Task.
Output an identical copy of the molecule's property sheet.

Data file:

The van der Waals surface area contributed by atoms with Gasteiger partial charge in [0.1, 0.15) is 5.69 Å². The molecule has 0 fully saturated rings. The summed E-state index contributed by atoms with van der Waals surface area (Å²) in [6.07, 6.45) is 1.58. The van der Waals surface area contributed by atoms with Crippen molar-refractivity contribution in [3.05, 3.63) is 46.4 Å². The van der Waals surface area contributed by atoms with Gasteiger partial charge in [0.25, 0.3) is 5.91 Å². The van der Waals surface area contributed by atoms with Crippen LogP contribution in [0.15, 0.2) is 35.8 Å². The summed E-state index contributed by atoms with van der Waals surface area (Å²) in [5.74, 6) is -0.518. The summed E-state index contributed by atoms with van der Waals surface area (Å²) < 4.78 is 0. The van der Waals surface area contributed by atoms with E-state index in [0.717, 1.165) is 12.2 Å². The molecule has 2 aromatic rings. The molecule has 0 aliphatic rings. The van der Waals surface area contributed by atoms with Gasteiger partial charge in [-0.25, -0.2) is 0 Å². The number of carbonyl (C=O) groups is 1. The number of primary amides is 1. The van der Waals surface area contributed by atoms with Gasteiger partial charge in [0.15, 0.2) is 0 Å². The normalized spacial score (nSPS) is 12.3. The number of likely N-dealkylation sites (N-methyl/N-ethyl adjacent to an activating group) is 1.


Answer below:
The van der Waals surface area contributed by atoms with Gasteiger partial charge in [0.1, 0.15) is 5.69 Å². The molecule has 0 fully saturated rings. The summed E-state index contributed by atoms with van der Waals surface area (Å²) in [6.07, 6.45) is 1.58. The van der Waals surface area contributed by atoms with Crippen molar-refractivity contribution in [3.05, 3.63) is 46.4 Å². The van der Waals surface area contributed by atoms with Gasteiger partial charge in [0.25, 0.3) is 5.91 Å². The van der Waals surface area contributed by atoms with Crippen LogP contribution in [0.15, 0.2) is 35.8 Å². The summed E-state index contributed by atoms with van der Waals surface area (Å²) in [5.74, 6) is -0.518. The summed E-state index contributed by atoms with van der Waals surface area (Å²) < 4.78 is 0. The van der Waals surface area contributed by atoms with E-state index in [0.717, 1.165) is 12.2 Å². The molecule has 2 aromatic rings. The molecule has 0 aliphatic rings. The van der Waals surface area contributed by atoms with Gasteiger partial charge in [-0.25, -0.2) is 0 Å². The number of carbonyl (C=O) groups is 1. The number of primary amides is 1. The van der Waals surface area contributed by atoms with Gasteiger partial charge in [0.15, 0.2) is 0 Å². The normalized spacial score (nSPS) is 12.3. The number of likely N-dealkylation sites (N-methyl/N-ethyl adjacent to an activating group) is 1.